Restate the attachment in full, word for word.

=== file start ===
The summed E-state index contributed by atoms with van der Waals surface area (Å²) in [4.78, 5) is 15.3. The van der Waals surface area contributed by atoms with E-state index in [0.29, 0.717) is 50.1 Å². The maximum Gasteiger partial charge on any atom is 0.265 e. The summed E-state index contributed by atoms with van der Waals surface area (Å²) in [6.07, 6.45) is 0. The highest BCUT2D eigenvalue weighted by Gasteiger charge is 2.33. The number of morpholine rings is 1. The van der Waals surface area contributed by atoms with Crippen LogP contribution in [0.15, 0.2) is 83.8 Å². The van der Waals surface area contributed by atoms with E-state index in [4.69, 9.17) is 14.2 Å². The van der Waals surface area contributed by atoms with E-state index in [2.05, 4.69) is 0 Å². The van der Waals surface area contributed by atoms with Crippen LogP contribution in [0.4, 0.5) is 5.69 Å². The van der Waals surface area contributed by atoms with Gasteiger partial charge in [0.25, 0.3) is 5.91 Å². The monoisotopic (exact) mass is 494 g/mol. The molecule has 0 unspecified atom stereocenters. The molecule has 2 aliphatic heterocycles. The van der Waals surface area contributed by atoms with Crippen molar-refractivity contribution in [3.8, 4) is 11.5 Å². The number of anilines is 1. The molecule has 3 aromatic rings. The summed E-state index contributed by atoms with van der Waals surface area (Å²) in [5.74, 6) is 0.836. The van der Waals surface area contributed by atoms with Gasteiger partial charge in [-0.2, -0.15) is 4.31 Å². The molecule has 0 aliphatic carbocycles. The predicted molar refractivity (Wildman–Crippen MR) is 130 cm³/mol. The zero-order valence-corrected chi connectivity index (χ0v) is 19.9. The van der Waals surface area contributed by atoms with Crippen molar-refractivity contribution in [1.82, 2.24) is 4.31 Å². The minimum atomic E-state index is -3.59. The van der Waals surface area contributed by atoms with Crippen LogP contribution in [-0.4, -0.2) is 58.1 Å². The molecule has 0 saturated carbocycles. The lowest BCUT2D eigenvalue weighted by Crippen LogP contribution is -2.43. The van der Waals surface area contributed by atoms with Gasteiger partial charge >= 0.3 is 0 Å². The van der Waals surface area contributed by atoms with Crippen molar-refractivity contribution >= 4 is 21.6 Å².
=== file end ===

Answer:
The summed E-state index contributed by atoms with van der Waals surface area (Å²) in [4.78, 5) is 15.3. The van der Waals surface area contributed by atoms with E-state index in [0.29, 0.717) is 50.1 Å². The maximum Gasteiger partial charge on any atom is 0.265 e. The summed E-state index contributed by atoms with van der Waals surface area (Å²) in [6.07, 6.45) is 0. The highest BCUT2D eigenvalue weighted by Gasteiger charge is 2.33. The number of morpholine rings is 1. The van der Waals surface area contributed by atoms with Crippen LogP contribution in [0.15, 0.2) is 83.8 Å². The van der Waals surface area contributed by atoms with E-state index in [4.69, 9.17) is 14.2 Å². The van der Waals surface area contributed by atoms with E-state index in [2.05, 4.69) is 0 Å². The van der Waals surface area contributed by atoms with Crippen LogP contribution in [0.4, 0.5) is 5.69 Å². The van der Waals surface area contributed by atoms with Gasteiger partial charge in [0.25, 0.3) is 5.91 Å². The monoisotopic (exact) mass is 494 g/mol. The molecule has 0 unspecified atom stereocenters. The molecule has 2 aliphatic heterocycles. The van der Waals surface area contributed by atoms with Crippen molar-refractivity contribution in [3.8, 4) is 11.5 Å². The number of anilines is 1. The molecule has 3 aromatic rings. The summed E-state index contributed by atoms with van der Waals surface area (Å²) in [5.74, 6) is 0.836. The van der Waals surface area contributed by atoms with Gasteiger partial charge in [-0.2, -0.15) is 4.31 Å². The molecule has 0 aliphatic carbocycles. The predicted molar refractivity (Wildman–Crippen MR) is 130 cm³/mol. The zero-order valence-corrected chi connectivity index (χ0v) is 19.9. The van der Waals surface area contributed by atoms with Crippen molar-refractivity contribution in [1.82, 2.24) is 4.31 Å². The minimum atomic E-state index is -3.59. The van der Waals surface area contributed by atoms with Crippen LogP contribution in [-0.4, -0.2) is 58.1 Å². The molecule has 0 saturated carbocycles. The lowest BCUT2D eigenvalue weighted by Crippen LogP contribution is -2.43. The van der Waals surface area contributed by atoms with Gasteiger partial charge >= 0.3 is 0 Å². The van der Waals surface area contributed by atoms with Crippen molar-refractivity contribution >= 4 is 21.6 Å².